Greek sailors, who had threatened to compound the travel chaos by closing the country’s ports, retracted their threat of strike action Friday after government officials indicated that a law proposing reductions to pensions might be temporarily frozen.
The package of measures approved by euro zone leaders includes a reduction in interest rates for the two other bailed-out countries as well — Ireland and Portugal — where sighs of relief were also heard. Dublin, in particular was not forced to yield and raise its low corporate tax rate of 12.5 percent, a pledge that some other euro-area countries had been seeking.
“Ireland’s burden has been eased,” the Irish Prime Minister Enda Kenny said after the meeting. “We have a long way to go, we still have a massive budget deficit to bridge. But for now this was a good day for Ireland," Mr. Kenny was quoted as saying by Irish media.
Pedro Passos Coelho, the Portuguese prime minister, expressed optimism that the deal would remove concerns among investors and credit agencies about the government’s ability to implement a tough austerity program in return for the bailout agreed earlier this year.
“The more favorable conditions obtained by Greece will also be applied to Portugal and that is important,” he said.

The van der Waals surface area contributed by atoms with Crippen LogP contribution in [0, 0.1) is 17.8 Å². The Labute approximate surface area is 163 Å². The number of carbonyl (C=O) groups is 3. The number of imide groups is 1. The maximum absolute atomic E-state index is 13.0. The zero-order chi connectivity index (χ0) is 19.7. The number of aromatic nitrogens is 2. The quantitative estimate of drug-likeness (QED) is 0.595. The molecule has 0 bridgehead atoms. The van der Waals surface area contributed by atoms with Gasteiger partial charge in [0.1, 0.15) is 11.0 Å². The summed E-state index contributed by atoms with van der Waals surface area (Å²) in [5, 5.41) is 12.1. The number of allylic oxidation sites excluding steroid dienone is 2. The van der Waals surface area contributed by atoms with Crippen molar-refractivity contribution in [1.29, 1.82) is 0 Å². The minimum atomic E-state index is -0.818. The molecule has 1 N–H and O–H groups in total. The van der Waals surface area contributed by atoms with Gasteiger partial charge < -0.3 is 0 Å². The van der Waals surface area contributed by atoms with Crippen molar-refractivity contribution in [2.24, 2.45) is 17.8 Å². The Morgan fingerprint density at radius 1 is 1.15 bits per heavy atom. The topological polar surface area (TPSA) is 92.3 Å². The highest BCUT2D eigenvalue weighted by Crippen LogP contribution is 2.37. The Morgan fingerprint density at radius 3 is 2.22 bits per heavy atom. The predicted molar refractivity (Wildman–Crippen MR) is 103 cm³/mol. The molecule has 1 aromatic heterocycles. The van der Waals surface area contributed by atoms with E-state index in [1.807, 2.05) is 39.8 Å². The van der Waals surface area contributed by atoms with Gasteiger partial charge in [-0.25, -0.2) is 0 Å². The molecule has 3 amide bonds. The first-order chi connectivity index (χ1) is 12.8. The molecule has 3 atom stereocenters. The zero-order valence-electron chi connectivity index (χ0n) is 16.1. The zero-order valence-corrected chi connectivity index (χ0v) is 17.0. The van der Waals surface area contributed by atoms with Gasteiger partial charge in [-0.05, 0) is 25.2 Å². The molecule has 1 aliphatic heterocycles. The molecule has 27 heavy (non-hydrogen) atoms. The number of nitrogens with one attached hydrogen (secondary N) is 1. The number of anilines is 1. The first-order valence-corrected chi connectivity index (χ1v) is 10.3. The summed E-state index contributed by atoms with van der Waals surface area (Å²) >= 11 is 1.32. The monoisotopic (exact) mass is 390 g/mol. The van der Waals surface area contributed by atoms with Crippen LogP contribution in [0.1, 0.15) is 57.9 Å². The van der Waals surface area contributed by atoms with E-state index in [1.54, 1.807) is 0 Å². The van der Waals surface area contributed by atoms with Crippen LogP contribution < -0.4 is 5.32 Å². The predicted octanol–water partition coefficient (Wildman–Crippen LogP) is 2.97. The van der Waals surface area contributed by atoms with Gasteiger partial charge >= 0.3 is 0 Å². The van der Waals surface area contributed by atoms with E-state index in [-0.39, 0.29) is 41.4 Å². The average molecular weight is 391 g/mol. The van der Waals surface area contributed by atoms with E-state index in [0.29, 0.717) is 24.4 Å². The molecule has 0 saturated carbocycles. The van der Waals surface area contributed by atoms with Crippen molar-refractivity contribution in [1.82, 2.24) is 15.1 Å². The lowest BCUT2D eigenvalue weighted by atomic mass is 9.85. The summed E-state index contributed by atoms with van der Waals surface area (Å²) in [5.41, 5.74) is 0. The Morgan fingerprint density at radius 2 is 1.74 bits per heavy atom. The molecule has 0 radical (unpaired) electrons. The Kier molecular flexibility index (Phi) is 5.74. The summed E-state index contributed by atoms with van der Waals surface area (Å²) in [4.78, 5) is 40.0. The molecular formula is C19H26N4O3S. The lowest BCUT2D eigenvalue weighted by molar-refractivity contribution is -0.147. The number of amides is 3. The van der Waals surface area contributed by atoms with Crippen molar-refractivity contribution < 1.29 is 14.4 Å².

In Spain, Alfredo Pérez Rubalcaba, the Socialist candidate who is hoping to replace outgoing prime minister José Luis Rodríguez Zapatero after the next general election, told a Spanish radio station that the deal had “definitively resolved the Greek topic” and had “placed a wall” between Greece and other weakened euro countries.
Asked whether Spain had been on the verge of requiring a bailout, Mr Rubalcaba said that the country had been “in a very difficult situation last week,” when its borrowing costs soared.
Elena Salgado, the Spanish finance minister, called the deal “a very strong and thick wall” against contagion. She also welcomed the E.U.’s determination to reduce the influence of credit rating agencies.
“They have received a little warning,” Ms Salgado told Ser, another Spanish radio station. The message to the credit rating agencies, she added, was that “we will no longer consider your opinion as the only opinion that should be taken into account.
In its remarks, Fitch described the summit as “a more unified and coherent policy response to the Greek crisis,” and said “broader financial instability across the euro zone eases near-term pressure on sovereign credit profiles and ratings across the region.”
The Euro Stoxx 50 index of blue chips opened strongly but gave up some of its gains by late afternoon. The Dow Jones industrial average opened slightly lower, pulled down, analysts said, by weak earnings from Caterpillar.
The euro rose against a number of currencies including the Swiss franc and the pound, but was slightly weaker against the dollar at $1.4368. Analysts said a report showing German business confidence declined by more than forecast in July was holding back stronger gains.
Greek 10-year yields dropped 137 basis points to 15.12 percent, while the yield on 10-year Portuguese debt fell 69 basis points to 10.93 percent and 10- year Irish yields declined 51 basis points to 11.84 percent. Yields on Spanish and Italian debt also fell.